XII. At Grandma Bascom's

"The land sakes!" exclaimed Grandma Bascom, seeing him first. She was propped up in bed, and Mrs. Pepper was heating some gruel on the stove out in the shed. "What's the matter?" as Joel held his arm out, and the blood was dripping down his little blouse.

"Nothin'," said Joel, shortly; "where's Mamsie?"

"Out in the shed," said Grandma. "Now you show her your arm as soon as you can."

"Tisn't my arm," said Joel, "it's my hand," and he ran into the shed. "Come over home, Mamsie, do," he implored. "That old woman up to the minister's is at our house."

"I can't come," said Mrs. Pepper, not turning around, "till I fix Grandma comfortable. And for shame, Joel, to speak so of Miss Jerusha! Remember how good Parson Henderson is to us; and his wife, too."

"That ain't Miss Jerusha," said Joel, setting his teeth together, and wishing his hand wouldn't ache so; "and she's talking awful, and Ben's sent us all out."

"Then she must be disagreeable," said Mrs. Pepper, beginning to look worried. "Well, I'll soon have this done, then I'll be over. Ben'll have to bear it as best he can," and she sighed.

So Joel turned off and went out of doors, and the little stream of blood kept on trickling.

"Has he cut it bad?" asked Grandma, anxiously, when Mrs. Pepper brought in the cup of steaming gruel a few minutes later.

"Who?" asked Mother Pepper, absently.

"Why--Joel. Hain't you seen it?" screamed Grandma, who, like a great many deaf people, always spoke her loudest, especially when she was excited. "The blood was all runnin' like everything down his arm. I guess he's most cut it off," she added with a groan, for Grandma always had a warm spot in her heart for Joel.

Mrs. Pepper's face grew very pale, and she set the cup of gruel down hastily on the little stand by the bed-head, where Grandma could reach it. Then she hurried to the door. "Joel!" she called, prepared to run over home if he didn't answer.

"What?" said a miserable little voice, as unlike Joel's as possible. There he sat crouching down under the big "laylocks," as Grandma always called them.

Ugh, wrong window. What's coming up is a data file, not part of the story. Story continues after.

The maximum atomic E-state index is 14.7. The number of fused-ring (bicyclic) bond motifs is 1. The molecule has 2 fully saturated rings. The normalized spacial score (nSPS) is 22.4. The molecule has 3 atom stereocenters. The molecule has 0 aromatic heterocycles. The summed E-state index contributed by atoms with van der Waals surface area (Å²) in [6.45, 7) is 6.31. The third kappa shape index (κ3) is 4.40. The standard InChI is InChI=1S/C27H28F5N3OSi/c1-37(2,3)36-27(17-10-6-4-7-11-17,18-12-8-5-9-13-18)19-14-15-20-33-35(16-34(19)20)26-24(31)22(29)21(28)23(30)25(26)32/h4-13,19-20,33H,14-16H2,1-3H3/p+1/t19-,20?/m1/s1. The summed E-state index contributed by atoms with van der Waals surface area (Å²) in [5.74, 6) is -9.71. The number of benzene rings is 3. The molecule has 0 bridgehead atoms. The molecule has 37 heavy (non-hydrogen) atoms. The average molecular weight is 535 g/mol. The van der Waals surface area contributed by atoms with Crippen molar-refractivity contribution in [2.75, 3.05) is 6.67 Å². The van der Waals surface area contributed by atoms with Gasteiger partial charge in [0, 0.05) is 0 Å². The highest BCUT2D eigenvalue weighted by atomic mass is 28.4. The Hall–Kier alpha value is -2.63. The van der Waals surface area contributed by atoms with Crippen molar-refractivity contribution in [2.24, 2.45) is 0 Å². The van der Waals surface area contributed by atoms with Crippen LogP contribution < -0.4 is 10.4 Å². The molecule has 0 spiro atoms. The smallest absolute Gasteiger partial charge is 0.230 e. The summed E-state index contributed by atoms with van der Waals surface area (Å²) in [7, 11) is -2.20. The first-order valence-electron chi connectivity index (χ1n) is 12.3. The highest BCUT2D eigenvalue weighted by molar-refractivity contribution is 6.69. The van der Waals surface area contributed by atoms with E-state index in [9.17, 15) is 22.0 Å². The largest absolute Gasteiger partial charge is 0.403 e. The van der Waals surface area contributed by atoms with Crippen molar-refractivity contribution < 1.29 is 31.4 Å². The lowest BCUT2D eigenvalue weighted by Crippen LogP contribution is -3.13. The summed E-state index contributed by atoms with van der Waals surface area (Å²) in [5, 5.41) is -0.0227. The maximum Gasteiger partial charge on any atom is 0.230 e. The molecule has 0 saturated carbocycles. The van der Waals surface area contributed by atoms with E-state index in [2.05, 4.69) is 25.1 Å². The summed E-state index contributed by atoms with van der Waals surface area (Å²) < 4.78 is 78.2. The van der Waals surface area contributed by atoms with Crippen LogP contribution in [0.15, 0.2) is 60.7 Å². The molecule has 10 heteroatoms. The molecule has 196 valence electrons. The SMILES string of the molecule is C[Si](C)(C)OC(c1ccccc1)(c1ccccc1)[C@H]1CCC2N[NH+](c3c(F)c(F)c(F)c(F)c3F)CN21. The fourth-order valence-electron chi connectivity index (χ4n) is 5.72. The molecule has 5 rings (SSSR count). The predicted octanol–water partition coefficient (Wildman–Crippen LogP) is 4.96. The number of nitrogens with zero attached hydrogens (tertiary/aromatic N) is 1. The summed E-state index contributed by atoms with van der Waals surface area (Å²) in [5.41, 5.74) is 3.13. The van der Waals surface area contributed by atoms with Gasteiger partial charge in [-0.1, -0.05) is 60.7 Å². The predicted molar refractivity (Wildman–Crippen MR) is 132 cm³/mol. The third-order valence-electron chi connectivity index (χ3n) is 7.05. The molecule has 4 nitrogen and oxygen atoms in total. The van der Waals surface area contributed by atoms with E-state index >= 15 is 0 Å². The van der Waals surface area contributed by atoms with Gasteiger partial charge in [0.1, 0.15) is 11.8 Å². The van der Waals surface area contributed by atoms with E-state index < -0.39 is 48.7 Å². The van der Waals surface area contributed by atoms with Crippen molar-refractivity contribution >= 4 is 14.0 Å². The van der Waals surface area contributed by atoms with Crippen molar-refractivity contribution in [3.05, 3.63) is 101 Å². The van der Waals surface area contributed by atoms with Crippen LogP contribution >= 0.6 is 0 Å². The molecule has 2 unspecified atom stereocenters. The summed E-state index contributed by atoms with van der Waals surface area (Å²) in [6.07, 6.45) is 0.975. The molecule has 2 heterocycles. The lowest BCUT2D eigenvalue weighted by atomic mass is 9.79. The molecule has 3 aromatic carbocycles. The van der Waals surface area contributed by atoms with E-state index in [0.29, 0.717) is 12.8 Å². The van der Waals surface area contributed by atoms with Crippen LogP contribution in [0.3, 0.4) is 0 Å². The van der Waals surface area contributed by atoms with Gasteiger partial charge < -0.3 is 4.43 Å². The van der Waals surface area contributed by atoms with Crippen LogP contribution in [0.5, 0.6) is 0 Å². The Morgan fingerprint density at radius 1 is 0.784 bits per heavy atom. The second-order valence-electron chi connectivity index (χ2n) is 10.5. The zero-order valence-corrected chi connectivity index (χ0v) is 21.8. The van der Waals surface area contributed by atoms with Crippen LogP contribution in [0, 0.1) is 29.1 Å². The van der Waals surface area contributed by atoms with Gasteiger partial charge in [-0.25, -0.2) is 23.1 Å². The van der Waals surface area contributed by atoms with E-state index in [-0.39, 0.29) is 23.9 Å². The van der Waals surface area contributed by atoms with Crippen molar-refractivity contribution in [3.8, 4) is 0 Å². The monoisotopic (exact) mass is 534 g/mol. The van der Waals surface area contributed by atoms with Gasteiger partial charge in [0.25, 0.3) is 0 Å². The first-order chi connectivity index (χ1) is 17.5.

It wasn't a moment, then, before Mother Pepper had him in the kitchen and the blood washed off, and as well as she could see, for the little stream that flowed again, she found out where the trouble was, in the long zigzag cut down the fleshy part of Joel's little brown hand.

"Mother'll fix you up all right," she kept saying. And Joel, who didn't mind anything, now that he had Mamsie, watched every movement out of attentive black eyes.

"Has he cut it bad? O dear me!" shouted and groaned Grandma from the bed.

"No," screamed Joel, "'tain't hurt at all."

"Oh, Joey!" reproved Mrs. Pepper, tying up the poor hand in a bit of old cloth. "Now run in and show Grandma, and I'll ask her if she has got any court plaster."

So Joel ran in and sat on the edge of Grandma's bed, on top of the gay patched quilt, and recounted just how it all happened.

"Hey?" exclaimed Grandma, every minute.

"I can't make her hear nothin'," said Joel at last, in despair, turning to his mother. "What gets into folks' ears to make 'em deaf, Mamsie?"

"Oh, it often comes on when they're old," answered Mrs. Pepper, who had been searching all this time in all the cracked bowls and cups for the scraps of court plaster. "It will be such a piece of work to get her to tell me where it is," she said to herself.

"I ain't ever goin' to be deaf when I'm old," declared Joel, in alarm.

"You don't know whether you will or not," said Mrs. Pepper, rummaging away, "so you better use your ears to good advantage now, while you've got 'em."

"I'll always have 'em," said Joel, putting up both hands to feel of these appendages and see if they were there. "I guess they can't get off," and he shook his head smartly.

"How'd you cut it?" asked Grandma, shrilly, for the fiftieth time.